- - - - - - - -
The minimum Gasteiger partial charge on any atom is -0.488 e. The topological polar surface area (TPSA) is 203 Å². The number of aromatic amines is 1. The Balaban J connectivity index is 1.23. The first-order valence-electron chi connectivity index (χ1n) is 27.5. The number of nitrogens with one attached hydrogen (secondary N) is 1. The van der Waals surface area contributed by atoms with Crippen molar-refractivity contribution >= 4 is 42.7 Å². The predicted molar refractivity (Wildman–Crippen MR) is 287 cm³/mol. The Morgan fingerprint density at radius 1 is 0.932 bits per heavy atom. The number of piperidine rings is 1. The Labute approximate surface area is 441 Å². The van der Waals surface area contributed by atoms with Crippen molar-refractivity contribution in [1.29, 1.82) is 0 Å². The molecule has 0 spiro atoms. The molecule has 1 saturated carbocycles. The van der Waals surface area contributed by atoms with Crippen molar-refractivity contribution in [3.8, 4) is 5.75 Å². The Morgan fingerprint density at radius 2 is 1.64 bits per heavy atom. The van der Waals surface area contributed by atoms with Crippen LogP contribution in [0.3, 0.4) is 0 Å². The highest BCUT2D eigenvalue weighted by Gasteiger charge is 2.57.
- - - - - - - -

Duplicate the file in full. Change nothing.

The minimum Gasteiger partial charge on any atom is -0.488 e. The topological polar surface area (TPSA) is 203 Å². The number of aromatic amines is 1. The Balaban J connectivity index is 1.23. The first-order valence-electron chi connectivity index (χ1n) is 27.5. The number of nitrogens with one attached hydrogen (secondary N) is 1. The van der Waals surface area contributed by atoms with Crippen molar-refractivity contribution >= 4 is 42.7 Å². The predicted molar refractivity (Wildman–Crippen MR) is 287 cm³/mol. The Morgan fingerprint density at radius 1 is 0.932 bits per heavy atom. The number of piperidine rings is 1. The Labute approximate surface area is 441 Å². The van der Waals surface area contributed by atoms with Crippen molar-refractivity contribution in [1.29, 1.82) is 0 Å². The molecule has 0 spiro atoms. The molecule has 1 saturated carbocycles. The van der Waals surface area contributed by atoms with Crippen molar-refractivity contribution in [3.8, 4) is 5.75 Å². The Morgan fingerprint density at radius 2 is 1.64 bits per heavy atom. The van der Waals surface area contributed by atoms with Crippen LogP contribution in [0.3, 0.4) is 0 Å². The highest BCUT2D eigenvalue weighted by Gasteiger charge is 2.57.